Schottel and Svitzer develop hybrid tug propulsion system

Malcolm Latarche

Malcolm Latarche · 25 January 2019


A new mechanical hybrid propulsion system suited to tugs and work boats has been developed by Germany’s propulsion specialist Schottel and Danish tug operator Svitzer.

The new concept is based on the recent Schottel Y-Hybrid thruster technology and connects a port and starboard mounted azimuth thruster in a vessel with each other. This makes it possible to drive two thrusters with either one of the main engines. The companies are now discussing a pilot project to retrofit an existing tug with the new mechanical hybrid technology.

This will transform the direct driven vessel into a greener and more cost-efficient vessel. Svitzer runs a fleet of 430 vessels and operations all over the world and has a high focus on innovations and options for fleet modernizstion. Thomas Bangslund, Group Head of Innovation at Svitzer, was closely involved in the development of the synchron-mechanic hybrid drive system. Svitzer is convinced of the operational and environmental benefits of the new SCHOTTEL SYDRIVE-M in both retrofits and newbuilding projects.

Common vessel operation profiles for tugs or workboats include up to 90% of operation time with low engine loads. To optimise propulsion systems for such load, conventional hybrid propulsion systems come with two independent power sources per propeller, normally configured with a main engine and a smaller electric motor. Those additional electric components make those hybrid concepts more complex and more expensive.

Based on the unique Schottel SRP-Y Hybrid upper gear module for azimuth thrusters, SCHOTTEL SYDRIVE-M is a new variable and purely mechanical hybrid propulsion system with no need for any additional electronical components or an additional gear box. The core functionality of SYDRIVE-M is to mechanically connect two thrusters and one of the two main engines for all light operation activities which do not require full power of the two main engines. In this synchronised Light Operation Mode, one of the two main propulsion engines remains alternating off. This leads to a noticeable reduction of operating hours of the main propulsion engines, and thus to a reduction of maintenance costs.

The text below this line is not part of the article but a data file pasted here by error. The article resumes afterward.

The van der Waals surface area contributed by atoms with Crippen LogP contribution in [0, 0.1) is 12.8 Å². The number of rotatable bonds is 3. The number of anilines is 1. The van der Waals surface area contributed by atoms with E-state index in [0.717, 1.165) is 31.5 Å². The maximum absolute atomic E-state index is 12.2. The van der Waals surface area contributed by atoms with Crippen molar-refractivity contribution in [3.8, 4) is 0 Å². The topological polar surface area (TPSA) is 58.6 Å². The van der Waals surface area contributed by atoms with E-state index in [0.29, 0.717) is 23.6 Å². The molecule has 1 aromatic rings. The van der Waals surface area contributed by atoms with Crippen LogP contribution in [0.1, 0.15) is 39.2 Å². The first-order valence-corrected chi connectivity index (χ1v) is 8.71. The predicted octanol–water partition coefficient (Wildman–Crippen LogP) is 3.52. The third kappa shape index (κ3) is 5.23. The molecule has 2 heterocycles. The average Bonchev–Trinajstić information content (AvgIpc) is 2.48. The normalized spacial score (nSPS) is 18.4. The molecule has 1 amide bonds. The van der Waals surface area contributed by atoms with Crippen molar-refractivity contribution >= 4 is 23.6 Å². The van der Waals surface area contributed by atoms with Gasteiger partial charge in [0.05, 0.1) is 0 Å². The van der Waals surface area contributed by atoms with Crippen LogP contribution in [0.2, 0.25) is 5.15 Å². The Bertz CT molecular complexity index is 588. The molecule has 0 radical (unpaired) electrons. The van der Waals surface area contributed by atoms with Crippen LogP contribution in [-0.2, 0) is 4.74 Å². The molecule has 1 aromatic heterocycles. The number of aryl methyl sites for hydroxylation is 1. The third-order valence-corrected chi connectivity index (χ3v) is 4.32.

In addition, the single running main engine remaining in operation is now better loaded by two thrusters and operates in a better specific fuel consumption range, leading to less fuel consumption and emissions. In contrast to a conventional tug, with two engines running in traditional Light Operation Mode, where both engines are operated at a relatively low rpm range which is not efficient with regard to fuel consumption and emissions.

For short operation times when full propulsion power is needed, the connection between the two thrusters is disengaged and each engine is engaged to each thruster. The system is now identical to any other directly driven propulsion system.

For any directly driven vessel the new SYDRIVE-M system provides a solution to enable fire-fighting operation with no need of an additional investment in components like medium or heavy duty slipping clutches, CP propellers or dedicated engines to supply power to a FiFi-pump. For the SYDRIVE-M FiFi-mode, the disengaged main engine is used to drive the FiFi-pump through its front PTO.

SYDRIVE-M can be integrated into any usual vessel design with direct propulsion with no need of design changes. It is available for the Schottel Rudderpropeller and SCHOTTEL EcoPeller series of azimuth thrusters from 1,000 kW up to 3,000 kW. Retrofit is possible upon request for specific SCHOTTEL azimuth thrusters and engine types. The system has been filed for patenting.

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